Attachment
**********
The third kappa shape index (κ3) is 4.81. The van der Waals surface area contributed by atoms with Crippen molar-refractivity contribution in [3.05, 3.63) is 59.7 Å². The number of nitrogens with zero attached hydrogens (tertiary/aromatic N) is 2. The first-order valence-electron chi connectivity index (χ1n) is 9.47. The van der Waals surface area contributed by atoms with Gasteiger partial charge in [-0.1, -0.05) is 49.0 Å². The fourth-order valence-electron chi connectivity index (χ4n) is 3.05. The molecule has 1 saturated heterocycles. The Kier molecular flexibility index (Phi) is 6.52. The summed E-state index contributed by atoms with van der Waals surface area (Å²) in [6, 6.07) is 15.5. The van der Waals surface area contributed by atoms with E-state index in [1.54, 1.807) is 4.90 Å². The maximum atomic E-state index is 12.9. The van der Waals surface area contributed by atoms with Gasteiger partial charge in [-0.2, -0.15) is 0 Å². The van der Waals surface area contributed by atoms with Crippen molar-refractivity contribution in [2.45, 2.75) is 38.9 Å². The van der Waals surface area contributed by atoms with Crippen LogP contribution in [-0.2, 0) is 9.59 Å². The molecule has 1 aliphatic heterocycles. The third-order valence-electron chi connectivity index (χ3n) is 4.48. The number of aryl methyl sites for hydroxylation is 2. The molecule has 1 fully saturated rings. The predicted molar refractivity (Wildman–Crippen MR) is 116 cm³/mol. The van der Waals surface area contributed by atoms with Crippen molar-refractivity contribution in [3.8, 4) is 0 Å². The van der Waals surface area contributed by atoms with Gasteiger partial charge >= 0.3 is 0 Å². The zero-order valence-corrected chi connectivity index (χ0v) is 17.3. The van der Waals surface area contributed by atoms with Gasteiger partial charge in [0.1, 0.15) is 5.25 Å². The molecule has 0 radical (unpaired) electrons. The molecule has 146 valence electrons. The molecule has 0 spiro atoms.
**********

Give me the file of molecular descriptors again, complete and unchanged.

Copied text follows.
The third kappa shape index (κ3) is 4.81. The van der Waals surface area contributed by atoms with Crippen molar-refractivity contribution in [3.05, 3.63) is 59.7 Å². The number of nitrogens with zero attached hydrogens (tertiary/aromatic N) is 2. The first-order valence-electron chi connectivity index (χ1n) is 9.47. The van der Waals surface area contributed by atoms with Gasteiger partial charge in [-0.1, -0.05) is 49.0 Å². The fourth-order valence-electron chi connectivity index (χ4n) is 3.05. The molecule has 1 saturated heterocycles. The Kier molecular flexibility index (Phi) is 6.52. The summed E-state index contributed by atoms with van der Waals surface area (Å²) in [6, 6.07) is 15.5. The van der Waals surface area contributed by atoms with E-state index in [1.54, 1.807) is 4.90 Å². The maximum atomic E-state index is 12.9. The van der Waals surface area contributed by atoms with Gasteiger partial charge in [-0.2, -0.15) is 0 Å². The van der Waals surface area contributed by atoms with Crippen molar-refractivity contribution in [2.45, 2.75) is 38.9 Å². The van der Waals surface area contributed by atoms with Crippen LogP contribution in [-0.2, 0) is 9.59 Å². The molecule has 1 aliphatic heterocycles. The third-order valence-electron chi connectivity index (χ3n) is 4.48. The number of aryl methyl sites for hydroxylation is 2. The molecule has 1 fully saturated rings. The predicted molar refractivity (Wildman–Crippen MR) is 116 cm³/mol. The van der Waals surface area contributed by atoms with Crippen molar-refractivity contribution in [3.8, 4) is 0 Å². The van der Waals surface area contributed by atoms with Gasteiger partial charge >= 0.3 is 0 Å². The zero-order valence-corrected chi connectivity index (χ0v) is 17.3. The van der Waals surface area contributed by atoms with Gasteiger partial charge in [0.1, 0.15) is 5.25 Å². The molecule has 0 radical (unpaired) electrons. The molecule has 146 valence electrons. The molecule has 0 spiro atoms.